“We need to focus on enhancing human-AI collaboration,” he said, adding that new jobs related to the technology included AI trainers, policy analysts and AI reviewers — which he said was important given that AI tools like Chat GPT are based on information from 2021. “In my opinion, there is nothing to be worried about if there’s good planning.”
Jennifer Carr, president of the Professional Institute of the Public Service of Canada, echoed those remarks, noting it’s crucial that the government works to “upskill” workers in order to prevent layoffs, given that the technology will take over some jobs.
“An IT worker who used to be a programmer could move into cloud security with a little bit of investment,” she said, adding the union has been doing research on how jobs will change in the coming years. “If they invest and wisely look at their resources, they should be fine.”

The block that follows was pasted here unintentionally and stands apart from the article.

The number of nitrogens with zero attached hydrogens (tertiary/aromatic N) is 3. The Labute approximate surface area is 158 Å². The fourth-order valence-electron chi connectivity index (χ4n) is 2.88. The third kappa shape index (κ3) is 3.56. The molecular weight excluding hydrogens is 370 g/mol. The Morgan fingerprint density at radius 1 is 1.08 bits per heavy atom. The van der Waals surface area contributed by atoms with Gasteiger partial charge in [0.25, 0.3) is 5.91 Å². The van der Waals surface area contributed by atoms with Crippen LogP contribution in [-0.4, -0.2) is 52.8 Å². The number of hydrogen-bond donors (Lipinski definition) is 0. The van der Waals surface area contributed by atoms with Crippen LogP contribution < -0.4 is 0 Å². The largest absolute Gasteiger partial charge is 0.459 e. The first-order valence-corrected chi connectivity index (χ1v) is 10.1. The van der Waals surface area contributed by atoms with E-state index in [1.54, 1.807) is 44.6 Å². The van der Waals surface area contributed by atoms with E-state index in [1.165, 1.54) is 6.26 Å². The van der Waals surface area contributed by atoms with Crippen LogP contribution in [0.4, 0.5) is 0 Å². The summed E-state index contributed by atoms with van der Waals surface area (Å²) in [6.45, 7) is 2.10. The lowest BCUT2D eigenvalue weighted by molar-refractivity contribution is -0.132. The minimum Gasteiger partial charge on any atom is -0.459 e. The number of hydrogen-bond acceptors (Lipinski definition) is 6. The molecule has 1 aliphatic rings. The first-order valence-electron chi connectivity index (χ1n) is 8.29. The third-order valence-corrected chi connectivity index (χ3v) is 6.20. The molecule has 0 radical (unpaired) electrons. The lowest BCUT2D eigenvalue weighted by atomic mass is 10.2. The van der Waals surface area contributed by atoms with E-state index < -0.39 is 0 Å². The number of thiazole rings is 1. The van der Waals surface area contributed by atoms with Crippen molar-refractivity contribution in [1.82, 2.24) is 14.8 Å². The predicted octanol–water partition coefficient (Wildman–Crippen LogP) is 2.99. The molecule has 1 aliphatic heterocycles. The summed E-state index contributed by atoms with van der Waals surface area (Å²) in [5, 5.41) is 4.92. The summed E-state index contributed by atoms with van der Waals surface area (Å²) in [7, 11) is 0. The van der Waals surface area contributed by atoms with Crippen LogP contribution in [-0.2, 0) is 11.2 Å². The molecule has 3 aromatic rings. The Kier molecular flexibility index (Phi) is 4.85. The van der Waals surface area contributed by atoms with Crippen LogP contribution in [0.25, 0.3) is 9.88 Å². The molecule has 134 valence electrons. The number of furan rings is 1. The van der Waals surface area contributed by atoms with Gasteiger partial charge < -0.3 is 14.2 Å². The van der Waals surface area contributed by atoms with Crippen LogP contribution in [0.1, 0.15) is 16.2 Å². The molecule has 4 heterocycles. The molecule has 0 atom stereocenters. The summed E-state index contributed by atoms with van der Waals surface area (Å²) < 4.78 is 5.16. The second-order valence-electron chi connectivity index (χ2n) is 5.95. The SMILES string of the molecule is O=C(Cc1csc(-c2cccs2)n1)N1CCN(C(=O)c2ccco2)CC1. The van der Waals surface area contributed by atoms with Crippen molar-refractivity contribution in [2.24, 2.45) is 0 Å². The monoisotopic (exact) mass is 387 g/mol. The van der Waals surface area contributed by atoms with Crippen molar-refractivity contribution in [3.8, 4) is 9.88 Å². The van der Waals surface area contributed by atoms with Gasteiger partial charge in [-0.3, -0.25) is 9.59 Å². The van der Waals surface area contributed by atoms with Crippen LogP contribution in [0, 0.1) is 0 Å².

AI and security
When using tools like Chat GPT, the guide indicates, employees should be transparent about the use of generative AI tools, identifying content that has been produced using the technology.
It also states employees should ensure not to input personal or sensitive information. Potvin said employees are required to comply with codes of values and ethics as well as several federal laws and policies, including the Privacy Act, the Directive on Automated Decision-Making and the Directive on Security Management. Those policies, Potvin said, include consequences for non-compliance.
Treasury Board President Anita Anand says managers are also responsible for overseeing employees’ use of AI.
“The purpose of these guidelines is to ensure that there’s a framework for the use of AI going forward,” Anand said. “That framework is evergreen, meaning that, should we see that there is an issue with the use of AI, for example, undue bias or undue discrimination, that could be examined and the framework be updated.”